Saturday, October 13, 2007

Nationwide Citizen Deliberations: A Future Trend?

Democratic presidential candidate John Edwards has called for nationwide citizen deliberations. Calling them a "Citizen's Congress," he wants to convene 1 million Americans to deliberate and help inform policy in Washington D.C.

His announcement marks the first major recognition at the federal level of the growing deliberation movement - an attempt to bring citizens more directly into the policy-making process.

Organizations, such as AmericaSpeaks, have popularized deliberative efforts working with local and civic organizations to host deliberations. Researchers, such as James Fishkin, have advocated deliberative polls -- ways to poll Americans after they have become informed and deliberated with others on the issue before expressing their opinions. These efforts suggest that people learn more, develop more informed opinions, and become more politically engaged. Theoretically, citizen deliberations legitimize the policy making process by involving them more directly in identifying political problems and solutions.

This gives my new research an interesting potential life. I'm working with Peter Muhlberger, a political scientist, and Nick Webb, a computer scientist. Together we are trying to develop natural language software technologies that will help facilitate political deliberations that occur online. By providing tools to help citizens learn about the political deliberation before and during the deliberation, as well as facilitation tools to help citizens with the process and progress of the deliberations, we hope to enable better deliberations.

We just received a $450,000 National Science Foundation grant to bring these ideas to life.

Who knows. If we actually manage to make these technologies work, maybe we'll see them in action in Edwards' Citizen's Congress. Now, that's a thought!

4 comments:

bryan said...

The idea of citizen's deliberations is an interesting one; however, it could have an unintended consequence of taking poorer populations even further out of the democratic process.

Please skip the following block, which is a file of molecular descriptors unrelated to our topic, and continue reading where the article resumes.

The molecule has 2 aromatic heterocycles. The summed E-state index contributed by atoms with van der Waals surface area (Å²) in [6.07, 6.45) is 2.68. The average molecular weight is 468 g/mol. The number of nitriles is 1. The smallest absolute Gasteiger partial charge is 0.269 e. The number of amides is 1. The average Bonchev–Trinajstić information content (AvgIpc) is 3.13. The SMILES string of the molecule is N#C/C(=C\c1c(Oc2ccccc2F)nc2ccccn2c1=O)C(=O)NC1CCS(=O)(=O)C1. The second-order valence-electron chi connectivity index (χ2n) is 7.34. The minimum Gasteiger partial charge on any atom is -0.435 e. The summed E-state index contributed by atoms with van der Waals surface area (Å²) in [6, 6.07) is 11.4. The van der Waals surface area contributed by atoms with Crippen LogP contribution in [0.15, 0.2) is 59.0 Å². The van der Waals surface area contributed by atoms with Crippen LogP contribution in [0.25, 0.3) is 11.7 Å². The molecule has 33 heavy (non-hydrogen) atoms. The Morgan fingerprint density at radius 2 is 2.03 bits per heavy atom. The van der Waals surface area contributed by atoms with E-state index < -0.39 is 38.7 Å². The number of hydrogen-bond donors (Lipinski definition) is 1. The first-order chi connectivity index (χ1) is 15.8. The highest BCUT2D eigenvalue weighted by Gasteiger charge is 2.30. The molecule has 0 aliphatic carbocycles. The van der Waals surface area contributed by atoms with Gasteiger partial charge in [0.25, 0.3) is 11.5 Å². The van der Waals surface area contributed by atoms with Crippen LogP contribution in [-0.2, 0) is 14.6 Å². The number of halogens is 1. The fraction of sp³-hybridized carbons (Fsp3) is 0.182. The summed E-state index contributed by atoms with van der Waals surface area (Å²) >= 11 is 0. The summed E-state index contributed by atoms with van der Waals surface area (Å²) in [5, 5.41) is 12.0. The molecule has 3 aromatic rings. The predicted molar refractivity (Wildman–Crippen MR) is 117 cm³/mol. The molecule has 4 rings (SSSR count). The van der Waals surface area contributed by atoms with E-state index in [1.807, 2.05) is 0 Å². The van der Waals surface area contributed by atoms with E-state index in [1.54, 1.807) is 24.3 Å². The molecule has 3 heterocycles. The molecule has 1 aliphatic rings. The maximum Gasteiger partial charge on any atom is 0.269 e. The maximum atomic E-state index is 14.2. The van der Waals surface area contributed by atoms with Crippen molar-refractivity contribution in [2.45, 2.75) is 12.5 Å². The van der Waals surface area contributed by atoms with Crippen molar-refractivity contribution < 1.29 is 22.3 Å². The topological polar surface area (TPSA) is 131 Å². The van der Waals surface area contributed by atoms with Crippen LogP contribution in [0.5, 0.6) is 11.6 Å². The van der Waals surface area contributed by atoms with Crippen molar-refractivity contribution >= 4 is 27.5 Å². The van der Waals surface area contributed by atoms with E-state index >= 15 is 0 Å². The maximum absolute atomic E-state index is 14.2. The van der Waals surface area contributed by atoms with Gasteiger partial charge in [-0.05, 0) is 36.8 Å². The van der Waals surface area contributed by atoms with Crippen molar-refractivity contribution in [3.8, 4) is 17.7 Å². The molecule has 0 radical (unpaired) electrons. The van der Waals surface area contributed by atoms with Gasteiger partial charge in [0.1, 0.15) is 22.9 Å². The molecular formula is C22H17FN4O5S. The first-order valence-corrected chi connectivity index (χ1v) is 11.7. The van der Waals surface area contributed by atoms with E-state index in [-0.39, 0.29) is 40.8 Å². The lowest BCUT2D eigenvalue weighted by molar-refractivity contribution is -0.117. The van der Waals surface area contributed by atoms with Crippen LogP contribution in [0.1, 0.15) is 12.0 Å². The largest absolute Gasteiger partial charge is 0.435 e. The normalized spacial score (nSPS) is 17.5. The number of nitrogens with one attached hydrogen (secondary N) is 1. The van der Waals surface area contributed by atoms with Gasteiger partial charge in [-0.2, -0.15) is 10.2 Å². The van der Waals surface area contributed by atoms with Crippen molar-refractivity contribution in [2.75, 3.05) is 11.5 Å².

Being able to take time to volunteer in a process such as this means being able to have the resources available to take the time. If you have to work multiple jobs or can't afford the extra day care, then this is a process you can't participate in.

If it moves online, then the digital divide limits participation to an even smaller few.

While this idea is certainly preferable, on its face (I admit I know nothing about it beyond what is contained in this post), to Initiative and Referendum, since it requires citizens who participate to first gain an understanding of the issues, it has some very large obstacles to overcome.

Joe Erjavec said...

That's an interesting idea.

I think that if public libraries are fulfilling part of their mission, that may enable overcoming some of the obstacle that Bryan references as a real risk. They should provide Internet access and training to those who can't afford a home computer.

Anna M. said...

Congrats on the NSF funding!! That's exciting!

Jenny Stromer-Galley said...

I don't disagree, Bryan. Time and access are two major obstacles to citizen participation in such deliberations. People with children are much less likely to participate in civic activities - and now I know why -- they have no time!